MDDI Online is part of the Informa Markets Division of Informa PLC

This site is operated by a business or businesses owned by Informa PLC and all copyright resides with them. Informa PLC's registered office is 5 Howick Place, London SW1P 1WG. Registered in England and Wales. Number 8860726.

A Medical Device Worth Sweating Over

A hydration-tracking sweat patch made of flexible electronics that attach to the body recently got a workout, thanks to cadets at the United States Air Force Academy in Colorado. This patch is designed to battle dehydration in soldiers, workers, and athletes in the field.

Cadets at the United States Air Force Academy in Colorado recently wore prototypes of a hydration-tracking sweat patch during a day of intense training. The patch is a joint project between GE Global Research, Binghamton University, the University of Connecticut, San Jose, CA-based NextFlex, and the U.S. Air Force Research Laboratory.

GE Global Research

Current practices measure body hydration by looking at short-term weight changes or laboratory measurements of blood and urine.  Neither approach is real-time, which makes it impractical for tracking dehydration in military members, athletes, and workers in the field.

Several years ago GE Global Research, the research division of GE, began having conversations with scientists at the U.S. Air Force Research Laboratory (AFRL).

"They were concerned about problems of dehydration and heat and stress and the risk imposed on special operations training units," Azar Alizadeh, PhD, a principal scientist at GE Global Research, told MD+DI. "These are extremely fit people but the regiments of training is very complex and also long and harsh so they were at risk of dehydration."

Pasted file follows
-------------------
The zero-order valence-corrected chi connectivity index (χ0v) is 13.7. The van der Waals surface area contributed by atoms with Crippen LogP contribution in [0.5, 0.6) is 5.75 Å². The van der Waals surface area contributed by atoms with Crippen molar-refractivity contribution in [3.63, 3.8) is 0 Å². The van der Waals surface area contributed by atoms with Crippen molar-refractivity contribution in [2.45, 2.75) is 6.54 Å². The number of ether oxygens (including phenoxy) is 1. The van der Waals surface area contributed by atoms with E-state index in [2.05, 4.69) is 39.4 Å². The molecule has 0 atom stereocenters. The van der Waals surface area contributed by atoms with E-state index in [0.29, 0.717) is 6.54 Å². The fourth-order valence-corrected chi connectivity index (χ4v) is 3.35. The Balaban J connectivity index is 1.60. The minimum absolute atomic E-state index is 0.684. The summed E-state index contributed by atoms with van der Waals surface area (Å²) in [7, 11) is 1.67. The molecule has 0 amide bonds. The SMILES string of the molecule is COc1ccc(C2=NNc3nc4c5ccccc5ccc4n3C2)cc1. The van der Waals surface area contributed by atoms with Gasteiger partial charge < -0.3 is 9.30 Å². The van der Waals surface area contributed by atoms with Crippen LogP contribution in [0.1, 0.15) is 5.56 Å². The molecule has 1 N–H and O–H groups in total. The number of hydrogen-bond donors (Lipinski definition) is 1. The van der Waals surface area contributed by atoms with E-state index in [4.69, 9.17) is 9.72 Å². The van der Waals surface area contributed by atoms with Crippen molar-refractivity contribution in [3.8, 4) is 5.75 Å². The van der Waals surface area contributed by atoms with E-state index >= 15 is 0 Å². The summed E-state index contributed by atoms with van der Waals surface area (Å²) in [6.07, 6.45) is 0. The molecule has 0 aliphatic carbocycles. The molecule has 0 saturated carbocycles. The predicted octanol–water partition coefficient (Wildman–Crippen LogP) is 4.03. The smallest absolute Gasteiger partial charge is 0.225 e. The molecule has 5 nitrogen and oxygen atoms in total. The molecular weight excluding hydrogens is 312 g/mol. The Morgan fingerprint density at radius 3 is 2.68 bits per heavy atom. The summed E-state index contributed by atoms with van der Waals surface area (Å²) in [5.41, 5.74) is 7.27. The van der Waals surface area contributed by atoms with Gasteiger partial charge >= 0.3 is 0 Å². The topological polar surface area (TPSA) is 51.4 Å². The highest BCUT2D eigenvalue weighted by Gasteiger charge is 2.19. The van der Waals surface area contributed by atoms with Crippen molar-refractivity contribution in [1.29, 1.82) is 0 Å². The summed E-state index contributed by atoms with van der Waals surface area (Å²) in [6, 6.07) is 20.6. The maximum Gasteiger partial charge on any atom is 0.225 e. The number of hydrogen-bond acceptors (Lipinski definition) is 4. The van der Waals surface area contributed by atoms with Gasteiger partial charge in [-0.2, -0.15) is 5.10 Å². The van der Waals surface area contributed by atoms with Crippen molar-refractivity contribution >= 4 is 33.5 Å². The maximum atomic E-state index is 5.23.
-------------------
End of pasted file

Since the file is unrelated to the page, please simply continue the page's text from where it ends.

From those conversations, the idea of a hydration-tracking sweat patch was born. The patch is a joint project of GE Global Research, Binghamton University, the University of Connecticut, San Jose, CA-based NextFlex, and the AFRL.

"As we have progressed realization that hydration assessment is actually a very complex matter. You have to understand the fluid losses as well as the electrolytes balance so we tried to do both types of those measurements from sweat," Alizadeh said.

The current prototype has a category of sensors dedicated to measuring sweat volume locally, a second category of sensors assessing fluid balance, and a third category of sensors for measuring two different electrolytes, sodium and potassium.

"All three categories of measurements are happening continuously and data is transferred wirelessly to a mobile device," Alizadeh said.

Cadets at the United States Air Force Academy in Colorado recently put the device to the test. Eight cadets wore the sweat patches for a day as they tackled various training obstacles, including two 1.5 mile ruck marches during which they carried 45 pounds of gear.

Additional details of this and other trial runs of the device were not disclosed but Alizadeh said she is hopeful that the group will be able to share the results by the end of September.

The patch also will be part of a series of live trials called SweatFactor happening at NextFlex’s San Jose facility in San Jose, CA on Aug. 6.  People involved with the project will wear the patch while exercising on treadmills and stationary bikes. Students from Evergreen Valley College, a San Jose, CA-based community college, are also expected to participate.

NextFlex partners also will show off the patch during NextFlex Innovation Day on Aug. 8.

500 characters remaining